That’s because the Grammy-nominated rapper was also a byproduct of Eritrea, a small East African country of about 5 million people. Hussle, born Ermias Asghedom, was connected to Eritrea through his father, Dawit Asghedom, who spent his first 20 years there and would tell his son stories about the country’s history.
Annexed by Ethiopian Emperor Haile Selassie in 1962, Eritrea spent the next three decades fighting for its independence. Although Ethiopia received support from the United States, the Soviet Union and Israel, Eritrea prevailed in 1991. The insurmountable victory still serves as a badge of honor for Eritreans, instilling a mentality of self-sufficiency and resiliency that Hussle drew inspiration from.
“From being outnumbered and being against superpowers, to coming out victorious and being self-sufficient after the fact and independent in a country that believes in self-sufficiency and building from scratch,” Hussle said in an interview last year with Eri-TV, a state-owned Eritrean television station. “It’s similar to what I stand for in music by taking the stairs and doing it the long way based on integrity, self-sufficiency and being aware of the way that taking handouts can cripple you. Suffering through the process for the bigger picture. I feel proud, a sense of pride and a little bit obligated to carry that same integrity in my space.”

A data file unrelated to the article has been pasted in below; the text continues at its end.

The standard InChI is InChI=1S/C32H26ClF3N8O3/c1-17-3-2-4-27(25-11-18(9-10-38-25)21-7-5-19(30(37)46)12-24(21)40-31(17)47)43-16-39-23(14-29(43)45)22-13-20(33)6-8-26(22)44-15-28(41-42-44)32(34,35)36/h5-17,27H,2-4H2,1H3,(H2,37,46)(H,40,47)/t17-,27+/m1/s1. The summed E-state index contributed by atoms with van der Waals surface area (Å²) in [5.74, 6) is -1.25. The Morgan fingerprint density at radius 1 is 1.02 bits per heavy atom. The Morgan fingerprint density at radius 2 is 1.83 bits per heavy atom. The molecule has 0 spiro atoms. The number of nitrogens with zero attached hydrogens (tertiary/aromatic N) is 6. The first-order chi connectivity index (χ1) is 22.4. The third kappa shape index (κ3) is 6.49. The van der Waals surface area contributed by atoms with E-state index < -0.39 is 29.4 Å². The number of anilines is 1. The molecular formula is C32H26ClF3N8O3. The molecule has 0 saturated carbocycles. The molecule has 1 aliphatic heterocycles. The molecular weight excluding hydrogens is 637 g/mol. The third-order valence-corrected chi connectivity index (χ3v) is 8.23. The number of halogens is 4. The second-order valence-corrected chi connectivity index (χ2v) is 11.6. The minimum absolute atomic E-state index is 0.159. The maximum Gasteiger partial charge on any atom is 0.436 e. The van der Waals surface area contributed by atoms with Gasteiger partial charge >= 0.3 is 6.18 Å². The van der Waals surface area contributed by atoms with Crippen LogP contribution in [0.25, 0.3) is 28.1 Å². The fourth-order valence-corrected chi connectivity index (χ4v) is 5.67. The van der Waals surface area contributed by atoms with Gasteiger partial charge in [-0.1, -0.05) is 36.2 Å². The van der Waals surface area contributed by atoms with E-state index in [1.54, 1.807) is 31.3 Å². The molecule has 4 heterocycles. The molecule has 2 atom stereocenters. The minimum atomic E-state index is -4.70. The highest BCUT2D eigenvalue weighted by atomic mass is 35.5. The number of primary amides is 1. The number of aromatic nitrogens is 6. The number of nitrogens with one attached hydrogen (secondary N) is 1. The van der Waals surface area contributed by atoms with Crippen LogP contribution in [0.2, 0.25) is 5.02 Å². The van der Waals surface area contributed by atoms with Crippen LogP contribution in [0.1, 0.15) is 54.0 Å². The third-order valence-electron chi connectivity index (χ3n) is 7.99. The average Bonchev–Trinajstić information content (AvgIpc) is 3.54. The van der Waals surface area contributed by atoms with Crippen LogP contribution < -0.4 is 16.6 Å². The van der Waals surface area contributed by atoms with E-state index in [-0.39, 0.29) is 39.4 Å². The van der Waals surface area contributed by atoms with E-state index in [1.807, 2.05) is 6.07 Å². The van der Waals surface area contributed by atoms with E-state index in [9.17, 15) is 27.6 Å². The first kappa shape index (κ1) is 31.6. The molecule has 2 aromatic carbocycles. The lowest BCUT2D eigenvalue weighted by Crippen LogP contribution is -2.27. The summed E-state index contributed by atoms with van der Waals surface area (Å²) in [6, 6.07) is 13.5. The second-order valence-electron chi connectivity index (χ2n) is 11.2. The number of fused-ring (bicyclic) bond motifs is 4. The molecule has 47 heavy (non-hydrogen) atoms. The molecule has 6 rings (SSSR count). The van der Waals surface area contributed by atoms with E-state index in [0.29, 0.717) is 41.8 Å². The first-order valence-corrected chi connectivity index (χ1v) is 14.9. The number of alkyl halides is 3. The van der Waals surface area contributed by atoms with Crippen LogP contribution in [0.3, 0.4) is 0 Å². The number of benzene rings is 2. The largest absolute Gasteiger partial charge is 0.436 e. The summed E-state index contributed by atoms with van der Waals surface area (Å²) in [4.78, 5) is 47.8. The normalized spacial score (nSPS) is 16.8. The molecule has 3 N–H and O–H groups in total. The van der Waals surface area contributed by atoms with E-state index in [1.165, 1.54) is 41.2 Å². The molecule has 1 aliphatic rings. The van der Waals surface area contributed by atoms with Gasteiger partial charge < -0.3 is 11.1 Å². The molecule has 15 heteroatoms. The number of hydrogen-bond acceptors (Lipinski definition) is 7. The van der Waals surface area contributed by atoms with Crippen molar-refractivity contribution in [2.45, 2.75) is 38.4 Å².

Hussle took his first trip to Eritrea in 2004, when he stayed for three months, then went back again last year after the release of his Grammy-nominated album “Victory Lap.” He described his first trip as life-altering, speaking candidly and openly about the Eritrean American experience with prominent radio personalities and giving Eritreans here a platform we’ve never had before.
“A lot of who I am, I understood more once I went over [to Eritrea],” Hussle said last year on Hot 97’s “Ebro In the Morning.” “Who I thought I was naturally, parts of my personality and what I was interested in is connected to my dad’s side.”
For Eritrean Americans, Hussle became our flag bearer. He was the face of an invisible country with little representation in mainstream U.S. media — it’s constantly in the shadows of Ethiopia because of the nations’ similar cultures and traditions. He was the connective tissue that touched every Eritrean American subgroup: from the street hustlers influenced by their environments, to the social workers trying to improve their communities and the entertainers seeking to be heard.
He used the analogy of a marathon, fitting for a country synonymous with world-class long-distance runners, in his music and clothing brand to capture his growth as a prominent independent artist, an entrepreneur and a human over the past 14 years. It served as the soundtrack for a diaspora burdened by the dangerous journey their parents made to migrate to the United States, grinding to make sure that sacrifice doesn’t die in vain. He made us believe that we could make it out of low-income housing and succeed in an unfair capitalistic economy that far too often rewards privilege over work ethic.